The Carter administration is leaning toward an energy pricing policy that would make newly discovered natural gas the highest-priced fuel in the United States.

The aim of the Carter administration is to get large industrial users of natural gas to switch to cheaper fuels like oil and coal, not to price gas beyond the reach of residential users. The impact of such a policy would not be felt for at least five or six years, since it would take that long for large enough quanitties of new gas to move into the market-place.

The new policy would allow new gas to be sold at the heat equivalent of the estimated $13 a barrel charged for imported heating oil, which works out to about $2.25 a thousand cubic feet for gas. A premium of about 15 cents would also be allowed for the gas, meaning it would sell for about $2.40 a thousand cubic feet.

"This means we are not proposing deregulation," one highly placed source said yesterday. "What we're suggesting here is a policy that would always keep a lid on gas prices, though admittedly it would be a sliding lid pegged to import prices."

Placing an additional premium on the ceiling price, sources said, is a recognition that natural gas is the cleanest and easiest burning fuel available. What Carter energy aides hope the premium will do is to funnel natural gas away from the industrial boiler market and into the residential market where they feel it belongs.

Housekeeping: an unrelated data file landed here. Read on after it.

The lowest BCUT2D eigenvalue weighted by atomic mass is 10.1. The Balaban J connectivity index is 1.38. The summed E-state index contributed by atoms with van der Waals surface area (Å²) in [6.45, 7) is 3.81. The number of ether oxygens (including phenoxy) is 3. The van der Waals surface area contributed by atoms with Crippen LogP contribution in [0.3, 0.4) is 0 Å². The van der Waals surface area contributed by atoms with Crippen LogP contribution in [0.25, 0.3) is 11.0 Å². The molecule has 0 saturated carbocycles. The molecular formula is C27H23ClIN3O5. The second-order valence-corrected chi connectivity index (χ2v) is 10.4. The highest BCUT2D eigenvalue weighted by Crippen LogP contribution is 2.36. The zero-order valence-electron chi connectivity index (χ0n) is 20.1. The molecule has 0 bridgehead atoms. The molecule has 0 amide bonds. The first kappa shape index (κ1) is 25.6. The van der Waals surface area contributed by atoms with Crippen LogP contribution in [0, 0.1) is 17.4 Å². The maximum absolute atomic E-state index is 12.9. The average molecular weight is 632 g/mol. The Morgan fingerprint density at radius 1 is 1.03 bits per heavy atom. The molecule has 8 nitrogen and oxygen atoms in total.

A price of $2.40 for a thousand feet of natural gas would be 70 per cent higher than the $1.44 charged today for regulated gas piped into the interstate market. It would be 20 per cent above the $2 that gas producers are getting for unregulated gas being piped to the intrastate market.

Intrastate gas is produced and sold in the same state. Most intrastate gas is sold in Texas, Louisiana, California, Oklahoma, Kansas and New Mexico. Almost 70 per cent of the new gas discovered and produced in the United States last year was piped to the intrastate market, one reason why there was such a shortage of interstate gas this past winter.

Carter energy aides said they have not ruled out a windfall profits tax to go with the new gas pricing policy but conceded that such a tax was not likely. What they believe they will propose instead is an excise tax on the gas at the wellhead based on how the gas will be burned.

If the gas is sold to homes or schools, sources said, there would be no tax put on it. But if it is sold to factories to make heat or electric companies to generate power the excise tax would be imposed on the wellhead price.

Energy aides said it is impossible to tell what the impact of such a price change would be on the economy except that it would not be felt at once. New gas would be mixed in the interstate pipeline network with flowing gas, whose regulated price would tend to lower consumer prices.